11)I believe that global warming is real and that we should treat it as such. The effect is rather minimal according to several groups but, I do support continuous scientific investigations by truly qualified and honest men in the fields involved. This I believe Romney will support.

    12)I approve of Mr. Obama’s appointments to the SCOTUS. I would support a more conservative SCOTUS by at least one. I am confident that Romney will try to put conservatives on the court.

    Here are a few negatives for Obama that totally convince me,beyond the differences above,
    that he is far less desirable than Romney.

    1. $700 billion out of Medicare that Romney will restore.
    2. Obamacare. Romney will repeal it and fix it.
    3. He will raise taxes given the chance. Romney is exceedingly reluctant to raise taxes.
    4. Obama broke his promise to halve the deficit.
    5. Obama lost our AAA rating. I expect Romney to work to get it back.
    6. No budget for three years and counting. Romney will force a budget to be published.
    7. GM fiasco on the taxpayer’s back and given largely to the unions. Cost so far is 25 billion. If this giveaway can be reversed, Romney will do it.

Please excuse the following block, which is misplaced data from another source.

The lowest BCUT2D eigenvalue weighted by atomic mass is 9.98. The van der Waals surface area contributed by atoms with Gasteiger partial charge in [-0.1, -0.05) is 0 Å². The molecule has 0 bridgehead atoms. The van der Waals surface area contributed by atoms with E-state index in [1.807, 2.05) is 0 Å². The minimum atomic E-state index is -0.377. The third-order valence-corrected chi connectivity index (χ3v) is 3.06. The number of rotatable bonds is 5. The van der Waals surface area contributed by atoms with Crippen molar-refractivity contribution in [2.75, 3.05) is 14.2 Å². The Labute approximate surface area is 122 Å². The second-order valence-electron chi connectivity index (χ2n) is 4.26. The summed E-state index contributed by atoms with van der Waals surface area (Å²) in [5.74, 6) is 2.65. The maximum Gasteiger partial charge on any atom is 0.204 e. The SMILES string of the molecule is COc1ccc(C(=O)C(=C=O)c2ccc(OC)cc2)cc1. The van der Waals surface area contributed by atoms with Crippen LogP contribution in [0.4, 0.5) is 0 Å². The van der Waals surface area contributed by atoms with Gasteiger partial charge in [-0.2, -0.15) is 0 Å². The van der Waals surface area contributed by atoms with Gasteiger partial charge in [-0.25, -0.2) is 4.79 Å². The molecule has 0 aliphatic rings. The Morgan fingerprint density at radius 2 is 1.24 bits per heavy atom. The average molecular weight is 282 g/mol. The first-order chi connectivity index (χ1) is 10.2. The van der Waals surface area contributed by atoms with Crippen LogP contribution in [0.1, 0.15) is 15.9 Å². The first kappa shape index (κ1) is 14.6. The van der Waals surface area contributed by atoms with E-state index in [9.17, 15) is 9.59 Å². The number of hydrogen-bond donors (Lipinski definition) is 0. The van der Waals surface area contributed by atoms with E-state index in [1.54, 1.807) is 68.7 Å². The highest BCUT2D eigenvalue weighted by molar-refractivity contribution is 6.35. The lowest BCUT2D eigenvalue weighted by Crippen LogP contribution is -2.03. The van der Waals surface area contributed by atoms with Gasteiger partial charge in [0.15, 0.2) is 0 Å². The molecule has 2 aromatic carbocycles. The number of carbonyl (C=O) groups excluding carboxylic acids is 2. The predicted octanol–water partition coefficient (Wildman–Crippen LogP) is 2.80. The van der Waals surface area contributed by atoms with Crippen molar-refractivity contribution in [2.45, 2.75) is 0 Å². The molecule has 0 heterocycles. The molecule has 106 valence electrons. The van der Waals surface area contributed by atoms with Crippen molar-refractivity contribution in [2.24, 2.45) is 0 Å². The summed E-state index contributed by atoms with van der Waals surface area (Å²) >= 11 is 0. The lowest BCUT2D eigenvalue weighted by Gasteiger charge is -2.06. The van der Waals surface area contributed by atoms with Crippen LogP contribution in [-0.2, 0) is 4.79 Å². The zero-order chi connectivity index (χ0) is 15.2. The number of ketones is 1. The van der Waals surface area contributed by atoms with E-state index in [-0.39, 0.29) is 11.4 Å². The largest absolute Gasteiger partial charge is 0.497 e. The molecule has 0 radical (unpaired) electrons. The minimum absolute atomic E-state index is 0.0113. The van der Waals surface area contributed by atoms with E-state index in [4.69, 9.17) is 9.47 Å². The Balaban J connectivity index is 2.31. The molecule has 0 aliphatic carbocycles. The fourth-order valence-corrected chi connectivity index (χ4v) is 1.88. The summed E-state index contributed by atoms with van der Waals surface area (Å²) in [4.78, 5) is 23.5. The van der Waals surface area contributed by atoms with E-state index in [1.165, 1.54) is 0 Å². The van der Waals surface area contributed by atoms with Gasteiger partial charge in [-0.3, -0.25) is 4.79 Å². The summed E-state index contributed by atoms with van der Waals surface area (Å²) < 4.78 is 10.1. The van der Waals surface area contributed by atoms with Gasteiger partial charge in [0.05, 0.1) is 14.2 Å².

8. Mostly tax cheat Czars (and one communist he appointed that was finally forced to resign–Van Jones) running the nation while he flits around paying golf (104 rounds), promoting himself, orating, posing, strutting and preening. I expect integrity in the Romney cabinet and appointees.
    9. He grounded NASAs manned space program, and directed the NASA head to conduct an outreach to Muslims as his mission! Not sure of Romney’s position, but I believe he will redirect this.
    10. He has governed as a highly partisan hack that let the Congress write the bills, race them through without reading them, then selling them with lies.
    11. Our borders are still far too open. The fence was supposed to be completed in 2009. He ordered his own amnesty program, and clearly intends to do more.
    12. Transparency in his administration was touted to the heavens, but there has been none.
    13. His use of the TARP money under his control was abysmal.